By Philippe Brach, CEO, Multifocus Properties & Finance
A chef’s kitchen and a double garage may be on your wish list as a homebuyer but, as an investor, it pays to focus more on the numbers than the individual property features.
I am often asked questions about the ‘right’ way to invest in property. In fact, one of the most common queries I field is: “Should I buy for cash flow or capital growth?”
The answer? Capital growth over time is what is going to increase your wealth, but you need to be smart about your cash flow while you wait for the property to grow in value. Investors who concentrate purely on cash flow will never get rich, but investors who look for capital growth AND manage their cash flow smartly will be successful.
Capital growth is about locations close to economic hubs, e.g. commutable distance to capital city CBDs but, if you are too close to a CBD, rental yields will be very low and cash flow can hurt you.
To achieve an acceptable cash flow, whilst staying within commutable distance to a CBD, your primary focus needs to be on locating properties just that bit further away, where yield increases and cash flow becomes kinder to your back pocket. Of course you still need to do the usual due diligence. For example; what is the local vacancy rate? What types of properties are most sought-after by prospective tenants? Do they want extra bedrooms or is a backyard for pets and kids more important to renters in that area? Are average rental returns growing or have they been stagnant?
By focusing on the numbers you can get a clearer idea of the exact type of asset you need to buy and, right now, the best investment for most investors tends to be a new property.
Nudging investors toward new properties
We are all aware by now that depreciation rules changed in 2017. Following the Federal Budget in 2017, investors buying second-hand properties no longer have access to depreciation on plant and equipment items included in the property (carpets, blinds, etc.).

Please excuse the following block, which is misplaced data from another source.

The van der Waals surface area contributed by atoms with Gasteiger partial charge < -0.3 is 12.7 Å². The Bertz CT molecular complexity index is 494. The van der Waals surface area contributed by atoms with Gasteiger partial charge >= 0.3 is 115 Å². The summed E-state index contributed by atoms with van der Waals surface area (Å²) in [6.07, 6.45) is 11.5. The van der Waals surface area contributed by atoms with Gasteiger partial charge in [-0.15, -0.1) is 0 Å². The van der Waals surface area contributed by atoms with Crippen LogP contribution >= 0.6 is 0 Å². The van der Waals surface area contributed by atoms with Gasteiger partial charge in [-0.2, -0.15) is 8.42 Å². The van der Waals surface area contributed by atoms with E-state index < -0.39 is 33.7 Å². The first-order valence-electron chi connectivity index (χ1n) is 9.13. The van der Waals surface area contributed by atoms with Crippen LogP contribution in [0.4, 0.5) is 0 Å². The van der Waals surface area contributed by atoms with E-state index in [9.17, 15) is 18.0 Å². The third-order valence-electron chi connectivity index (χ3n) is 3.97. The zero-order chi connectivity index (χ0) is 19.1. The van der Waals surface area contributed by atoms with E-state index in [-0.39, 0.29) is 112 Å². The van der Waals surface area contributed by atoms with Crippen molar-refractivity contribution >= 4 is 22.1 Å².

This announcement rattled many landlords and would-be investors, but keep this firmly in mind: investing in property is all about the numbers, rather than the real estate.
In the current marketplace, the numbers are clearly directing investors towards new properties, for several reasons:
New investment properties attract full depreciation benefits. As a guide, if you decided to buy a townhouse today that was built in 2014 with good quality finishes, it would deliver depreciation benefits (capital works) of around $5,000-$6,000 per year. The same property bought brand new today would attract depreciation (capital works and plant and equipment) of $11-14,000 – around double.
As a result of the higher depreciation benefits mentioned above, landlords who own new properties have better cash flow, particularly in the first seven to ten years of ownership. Let’s say your top marginal tax rate is currently 39% (37% plus 2% Medicare levy). Your depreciation related tax refund on the 2014 property would be around $2,000-$2,400. On the new property, it jumps up to $3,900-$5,500.
In addition to the depreciation and cash flow benefits, a new property generally requires less maintenance. With less repainting, air-conditioning units to replace and fewer faulty taps & pipes to repair, your investment will cost you less to own and maintain.
Premium on purchase?
A common argument I hear is that buying new means you pay a premium compared to an existing property. Of course you do! A new product is always more expensive than a second hand one and there’s nothing wrong with that. If you pay $20K more for a property because it is new (don’t forget you have near zero maintenance for some time, it is a more desirable property for tenants - who will be prepared to pay more rent for it - and there is more depreciation available to you), does it really matter when the property doubles in value in 15 years?
These are the types of facts and figures I encourage my clients to focus on when deciding what type of property to invest in, and more often than not, they lead investors towards new properties rather than secondhand. This is because, by adopting a ‘bigger picture’ view, you can consider the positive impact your investment could have on your lifestyle not only in retirement, but also in the present.